Not surprisingly, in the early fifties issues of Sears, baby and children's clothing takes pride of place in the front pages of the catalog. Girls wore sister dresses, boys and girls wore jeans, often with Roy Rogers' imprimatur, and felt circle skirts with poodles, later to become a cliché for nostalgic fifties parties garb, were ubiquitous. Subteen, preteen, and teen categories occupied steadily increasing space in Sears. A brief look at the popularity of teen idols who sang such favorites as "Penny Loafers and Bobby Sox," "White Sport Coat and a Pink Carnation," "Pink Shoelaces," "Venus in Blue Jeans," and "Blue Suede Shoes," offers a profound indication of the burgeoning teenage population (think Archie and Veronica). Retailers were quick to cater to this brand new group of fad and fashion-conscious trendsetters with money to spend. Teens helped popularize coordinated sportswear, sweater sets, and jeans. In 1952 Vogue introduced "Young Idea," a feature aimed at seventeen to twenty-five year olds, while magazines such as Seventeen catered exclusively to this new market.
Little kids were quick to imitate the teen look. In 1959 they welcomed Barbie, the American teenage ideal, who was the first non-baby doll from Mattel. Children's apparel was no less smart than that of adults. In 1954 the Ladies' Home Journal noted: "Everybody looks young, feels young. Mothers are like big sisters in their shorts, pullovers and printed shirts."
From the New Look on, Paris continued to dominate high fashion as one silhouette followed another: A-line, H-line, chemise, trapeze, the hobble skirt, and high- waisted Directoire look. Buyers for American retail stores continued to make semi-annual forays to Paris to buy couture models which were given to manufacturers for the purpose of turning out mass-produced line-for-line copies of French designs, such as those by Monsieur X, whom everybody recognized instantly as Christian Dior. Perhaps the most significant influence on American fashion occurred when Gabrielle Chanel, the doyenne of prewar Paris fashion, reopened her house in 1954. In spite of a less than glowing reception by the press, her simple cardigan suit was welcomed by American women who understood the subtle luxury of style inherent in wearability and comfort. The "Chanel suit" soon became one of the most overworked phrases in fashion, and versions of it can be seen from the middle of the decade.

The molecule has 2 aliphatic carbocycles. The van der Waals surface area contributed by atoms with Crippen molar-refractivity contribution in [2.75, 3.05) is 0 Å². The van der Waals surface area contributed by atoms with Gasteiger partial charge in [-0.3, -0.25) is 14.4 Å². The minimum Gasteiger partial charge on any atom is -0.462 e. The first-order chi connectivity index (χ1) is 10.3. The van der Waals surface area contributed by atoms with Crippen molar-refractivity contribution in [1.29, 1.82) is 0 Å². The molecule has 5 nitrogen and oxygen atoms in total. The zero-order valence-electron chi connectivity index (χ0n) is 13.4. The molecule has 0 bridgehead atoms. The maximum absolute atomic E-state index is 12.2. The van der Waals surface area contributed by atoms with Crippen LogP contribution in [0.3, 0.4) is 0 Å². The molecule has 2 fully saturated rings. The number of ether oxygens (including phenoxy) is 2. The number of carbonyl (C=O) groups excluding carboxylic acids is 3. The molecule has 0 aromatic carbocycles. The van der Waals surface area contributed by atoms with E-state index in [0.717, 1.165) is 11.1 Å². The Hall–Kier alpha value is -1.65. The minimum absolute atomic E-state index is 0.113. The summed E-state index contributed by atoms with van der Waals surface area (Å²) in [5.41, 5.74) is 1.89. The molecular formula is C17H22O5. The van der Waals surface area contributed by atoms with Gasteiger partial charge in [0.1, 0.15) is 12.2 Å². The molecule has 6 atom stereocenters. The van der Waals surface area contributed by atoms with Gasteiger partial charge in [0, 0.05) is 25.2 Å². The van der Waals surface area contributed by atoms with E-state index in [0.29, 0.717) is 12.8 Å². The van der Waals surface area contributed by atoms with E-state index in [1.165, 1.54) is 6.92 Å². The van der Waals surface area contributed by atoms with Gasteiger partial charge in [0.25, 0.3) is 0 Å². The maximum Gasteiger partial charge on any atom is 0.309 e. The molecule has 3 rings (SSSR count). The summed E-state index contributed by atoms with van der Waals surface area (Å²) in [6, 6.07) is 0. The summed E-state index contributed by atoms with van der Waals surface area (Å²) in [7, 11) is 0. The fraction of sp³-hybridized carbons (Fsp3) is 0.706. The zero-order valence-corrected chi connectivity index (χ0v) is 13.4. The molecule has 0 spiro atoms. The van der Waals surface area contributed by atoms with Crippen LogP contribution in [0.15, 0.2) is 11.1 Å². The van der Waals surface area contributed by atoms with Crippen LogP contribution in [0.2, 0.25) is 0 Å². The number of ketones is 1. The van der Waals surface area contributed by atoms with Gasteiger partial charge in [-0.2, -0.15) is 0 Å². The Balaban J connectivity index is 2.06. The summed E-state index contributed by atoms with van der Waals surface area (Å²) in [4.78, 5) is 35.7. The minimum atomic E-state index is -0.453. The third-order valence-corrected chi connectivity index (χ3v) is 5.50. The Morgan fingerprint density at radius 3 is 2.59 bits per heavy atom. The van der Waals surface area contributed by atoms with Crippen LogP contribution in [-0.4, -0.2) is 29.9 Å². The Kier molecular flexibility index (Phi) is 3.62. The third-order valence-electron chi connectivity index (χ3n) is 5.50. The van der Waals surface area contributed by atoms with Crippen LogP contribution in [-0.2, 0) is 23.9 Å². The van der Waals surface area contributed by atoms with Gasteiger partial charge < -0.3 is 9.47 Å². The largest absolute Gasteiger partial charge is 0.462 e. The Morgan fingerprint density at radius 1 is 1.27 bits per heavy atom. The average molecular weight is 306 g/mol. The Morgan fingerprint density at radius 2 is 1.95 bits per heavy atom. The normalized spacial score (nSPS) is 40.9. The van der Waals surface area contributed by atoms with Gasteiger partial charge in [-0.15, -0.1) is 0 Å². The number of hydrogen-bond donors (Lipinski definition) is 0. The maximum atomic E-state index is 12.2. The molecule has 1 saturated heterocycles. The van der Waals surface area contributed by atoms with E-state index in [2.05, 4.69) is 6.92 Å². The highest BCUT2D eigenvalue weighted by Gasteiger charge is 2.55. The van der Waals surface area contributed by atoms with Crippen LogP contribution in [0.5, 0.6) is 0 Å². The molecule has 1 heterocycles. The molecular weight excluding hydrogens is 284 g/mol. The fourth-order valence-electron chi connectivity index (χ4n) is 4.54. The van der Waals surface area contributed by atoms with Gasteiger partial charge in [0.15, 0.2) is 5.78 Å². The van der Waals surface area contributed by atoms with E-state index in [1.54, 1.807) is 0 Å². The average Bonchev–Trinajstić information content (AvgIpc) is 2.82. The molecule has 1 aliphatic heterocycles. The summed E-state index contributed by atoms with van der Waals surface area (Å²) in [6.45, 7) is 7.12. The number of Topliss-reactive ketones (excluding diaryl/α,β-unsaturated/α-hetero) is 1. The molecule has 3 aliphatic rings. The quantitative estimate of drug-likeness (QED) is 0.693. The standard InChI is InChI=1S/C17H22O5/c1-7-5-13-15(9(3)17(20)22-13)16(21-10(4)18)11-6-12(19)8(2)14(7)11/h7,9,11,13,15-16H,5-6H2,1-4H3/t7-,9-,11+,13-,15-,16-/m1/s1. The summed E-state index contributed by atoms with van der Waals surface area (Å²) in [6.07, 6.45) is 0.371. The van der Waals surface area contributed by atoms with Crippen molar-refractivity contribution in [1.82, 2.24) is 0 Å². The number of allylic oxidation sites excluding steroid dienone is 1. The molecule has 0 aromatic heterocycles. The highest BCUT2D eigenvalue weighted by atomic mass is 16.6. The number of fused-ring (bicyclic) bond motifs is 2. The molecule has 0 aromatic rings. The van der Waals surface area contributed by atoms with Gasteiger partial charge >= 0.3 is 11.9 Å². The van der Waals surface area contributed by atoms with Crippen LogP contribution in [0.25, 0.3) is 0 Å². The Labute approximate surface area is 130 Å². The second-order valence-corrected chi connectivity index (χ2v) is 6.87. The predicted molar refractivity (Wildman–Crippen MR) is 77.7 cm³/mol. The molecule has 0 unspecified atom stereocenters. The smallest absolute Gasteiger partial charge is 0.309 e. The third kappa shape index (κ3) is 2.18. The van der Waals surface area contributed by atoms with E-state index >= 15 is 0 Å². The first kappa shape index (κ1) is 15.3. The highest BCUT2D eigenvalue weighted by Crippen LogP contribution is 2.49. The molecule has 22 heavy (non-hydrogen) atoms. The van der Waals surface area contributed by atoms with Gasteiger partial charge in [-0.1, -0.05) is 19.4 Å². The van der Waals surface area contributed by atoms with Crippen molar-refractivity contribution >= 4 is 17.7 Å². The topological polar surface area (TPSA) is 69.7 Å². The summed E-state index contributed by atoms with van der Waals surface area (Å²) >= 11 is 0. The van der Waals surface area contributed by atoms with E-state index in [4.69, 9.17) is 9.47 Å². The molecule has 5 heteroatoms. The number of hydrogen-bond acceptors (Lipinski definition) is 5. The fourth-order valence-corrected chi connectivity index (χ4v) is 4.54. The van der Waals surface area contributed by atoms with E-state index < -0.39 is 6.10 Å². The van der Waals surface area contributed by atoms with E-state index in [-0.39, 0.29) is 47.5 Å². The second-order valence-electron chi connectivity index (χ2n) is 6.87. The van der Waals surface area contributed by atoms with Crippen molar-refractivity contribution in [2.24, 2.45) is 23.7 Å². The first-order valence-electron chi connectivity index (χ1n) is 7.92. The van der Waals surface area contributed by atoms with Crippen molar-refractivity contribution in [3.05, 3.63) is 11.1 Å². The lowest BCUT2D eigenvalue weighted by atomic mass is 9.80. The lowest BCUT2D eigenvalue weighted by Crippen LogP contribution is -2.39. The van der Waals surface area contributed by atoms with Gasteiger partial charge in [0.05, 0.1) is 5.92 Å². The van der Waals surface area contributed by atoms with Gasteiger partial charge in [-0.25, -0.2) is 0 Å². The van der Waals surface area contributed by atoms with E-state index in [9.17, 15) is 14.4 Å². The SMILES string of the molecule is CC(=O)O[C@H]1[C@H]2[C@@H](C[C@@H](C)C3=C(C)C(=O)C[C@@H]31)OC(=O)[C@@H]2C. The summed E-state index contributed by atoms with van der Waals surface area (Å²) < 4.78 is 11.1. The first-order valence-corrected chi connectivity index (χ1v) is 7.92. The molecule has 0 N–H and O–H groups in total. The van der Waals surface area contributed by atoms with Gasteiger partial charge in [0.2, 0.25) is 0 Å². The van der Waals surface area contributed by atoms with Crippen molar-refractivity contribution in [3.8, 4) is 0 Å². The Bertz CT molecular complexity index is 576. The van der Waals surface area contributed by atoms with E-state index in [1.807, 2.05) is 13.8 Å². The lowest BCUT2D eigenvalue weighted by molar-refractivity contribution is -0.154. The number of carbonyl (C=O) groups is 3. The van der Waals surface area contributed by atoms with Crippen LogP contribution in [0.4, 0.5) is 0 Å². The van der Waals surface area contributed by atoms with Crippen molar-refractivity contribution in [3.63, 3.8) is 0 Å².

The most expensive fashions in Sears' pages, shown on the same high-fashion models photographed in Vogue, were somewhat toned-down versions of what was being featured on the runways of New York and Paris. Balenciaga's sack, Givenchy's chemise, and Yves Saint Laurent's trapeze were all available by mail or phone from Sears, but it is the simplicity of Chanel and her Seventh Avenue contemporaries, essentially based on sportswear, that pervades most of the clothing sold by Sears. Available from the catalog in every style and size range, including maternity separates, sportswear was America's forte. Women were leading rich and varied lives, requiring a broad range of garb, much of it sportswear, for many different occasions. Valerie Steele listed the wardrobe of a typical middle-income American woman as tabulated by an IBM machine at the U.S. exhibit in Moscow in 1959. It included a "winter weight long coat (fur-trimmed or untrimmed), one spring weight coat, one raincoat, five housedress type dresses, four afternoon 'dressy' type dresses, three suits, three skirts, six blouses, three sweaters, six slips, two petticoats, five nightgowns, eight pairs of panties, five brassieres, two corsets or girdles, two robes, six pairs of nylon stockings, two pairs of sport type socks, three pairs of dress gloves, one bathing suit, three pairs of play shorts, one pair of slacks and one play suit as well as accessories." Although the numbers were somewhat inflated for the benefit of the Soviet audience, the range is indicative of the lives American women were leading and the broad scope of their daily activities as well as their leisure.